The Prohibitionist's Burden

Congress has repealed the Fourth Amendment for everyone on a ship

By Mike Krause & Dave Kopel. Mike Krause is a research associate with the Independence Institute & a veteran of the U.S. Coast Guard where among other duties, he served as boat coxswain for drug patrols in the Caribbean Sea. Dave Kopel is research director at the Independence Institute, and author of a chapter in the Cato Institute book After Prohibition: An Adult Approach to Drug Policy in the Twenty-first Century.

July 10, 2001 8:55 a.m., National Review Online. More by Kopel on the Drug War.

Italian translation.

In May 3rd, the U.S. Coast Guard boarded the Belize ship Svesda Maru in international waters, seized over 26,000 pounds of cocaine, and the crew into the United States for prosecution. The bust was hailed as the largest maritime drug seizure ever and is sure to be used by some as evidence that we are winning the war on drugs. Actually, it's better evidence that imperialism is one of the side effects of the U.S. government's addiction to the drug war.

Over the last five years, the Coast Guard has been involved in the seizure of over 490,000 pounds of cocaine with value of over 17 billion dollars, not counting the latest seizure. Yet today in America, cocaine is cheaper and purer than it was 15 years ago.

In 1997, the Coast Guard claimed a 16% cocaine seizure rate. The U.S. National Drug Control Strategy calls for reducing the supply of cocaine by 25% in 2002 and by 50% in 2007 — but this is like a Soviet five-year economic plan which promised to double steel production and triple grain harvests. What the Svesda Maru bust suggests is that more cocaine is actually getting through than ever before. The more drug shipments carrying more cocaine, the more ships for the Coast Guard to catch.

The Svesda Maru was spotted by a U.S. Customs airplane, stopped by a U.S. Navy Guided Missile Frigate some 1,500 miles from U.S. shores and boarded by an accompanying Coast Guard Law Enforcement Detachment (LEDET) who searched the ship for five days before being relieved by an actual Coast Guard Cutter, whose crew found the drugs.

The U.S. Code (Title 14, sect. 89) gives the Coast Guard the authority to "At any time, to go on board of any vessel subject to the jurisdiction, or to the operation of any law, of the United States, address inquiries to those on board, examine the ships documents and examine, inspect and search the vessel…" In other words, Congress has repealed the Fourth Amendment for everyone on a ship.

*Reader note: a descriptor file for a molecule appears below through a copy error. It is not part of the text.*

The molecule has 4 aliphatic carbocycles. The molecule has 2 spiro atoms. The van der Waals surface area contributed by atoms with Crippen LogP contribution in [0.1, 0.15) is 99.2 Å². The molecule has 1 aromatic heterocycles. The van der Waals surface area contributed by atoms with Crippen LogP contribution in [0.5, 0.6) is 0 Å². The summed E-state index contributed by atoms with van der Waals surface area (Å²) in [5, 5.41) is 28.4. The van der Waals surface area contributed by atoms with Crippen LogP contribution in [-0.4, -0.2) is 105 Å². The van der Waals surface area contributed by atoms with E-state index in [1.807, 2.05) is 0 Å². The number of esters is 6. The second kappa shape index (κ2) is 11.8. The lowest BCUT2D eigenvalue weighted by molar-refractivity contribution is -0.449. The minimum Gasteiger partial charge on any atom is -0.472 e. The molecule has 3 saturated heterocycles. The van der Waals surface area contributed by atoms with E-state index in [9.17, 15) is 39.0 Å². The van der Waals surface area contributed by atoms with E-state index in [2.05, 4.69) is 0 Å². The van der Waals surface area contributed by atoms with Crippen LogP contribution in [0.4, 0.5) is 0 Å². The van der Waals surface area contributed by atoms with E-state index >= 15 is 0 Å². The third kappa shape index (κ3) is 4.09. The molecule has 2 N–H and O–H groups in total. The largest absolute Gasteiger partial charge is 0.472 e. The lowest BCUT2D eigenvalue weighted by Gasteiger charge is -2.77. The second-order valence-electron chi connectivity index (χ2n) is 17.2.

The Coast Guard can come onboard and snoop around whenever it wants. Recreational boaters in coastal waters tell numerous stories about the Coast Guard inviting itself onto fishing boats, sailing sloops, and every other kind of boat, in order to start looking about for a stray joint, as a pretext to seize ship. Federal forfeiture laws promote this form of legalized piracy.

But how did the Navy get involved in this? What about the federal law (the Posse Comitatus Act) which forbids the military to participate in law enforcement? What about the principle that turning the military into a police agency is a disaster for freedom and due process — as many other countries have learned the hard way?

During peacetime, the Coast Guard is part of the Department of Transportation, not part of the Navy. So the Coast Guard doesn't have to obey the Posse Comitatus Act. Thus, what the Navy does is put some Coast Guard personnel on Navy ships. Then, when U.S. Navy guided missile frigate wants to stop being a warship and become a world's police cruiser, it hoists a Coast Guard flag, and magically become a legitimate law enforcement platform.

"Coast Guard" naval operations have put the Coast Guard very far from America's coast: in Ecuador, Guatemala, and even on the rivers of land-locked Bolivia. (Likewise, the United States Border Patrol has also been sent to Bolivia.) The Coast Guard gets the credit for the bust, but it is the Navy and the Navy's drug interdiction budget that runs the drug war at sea.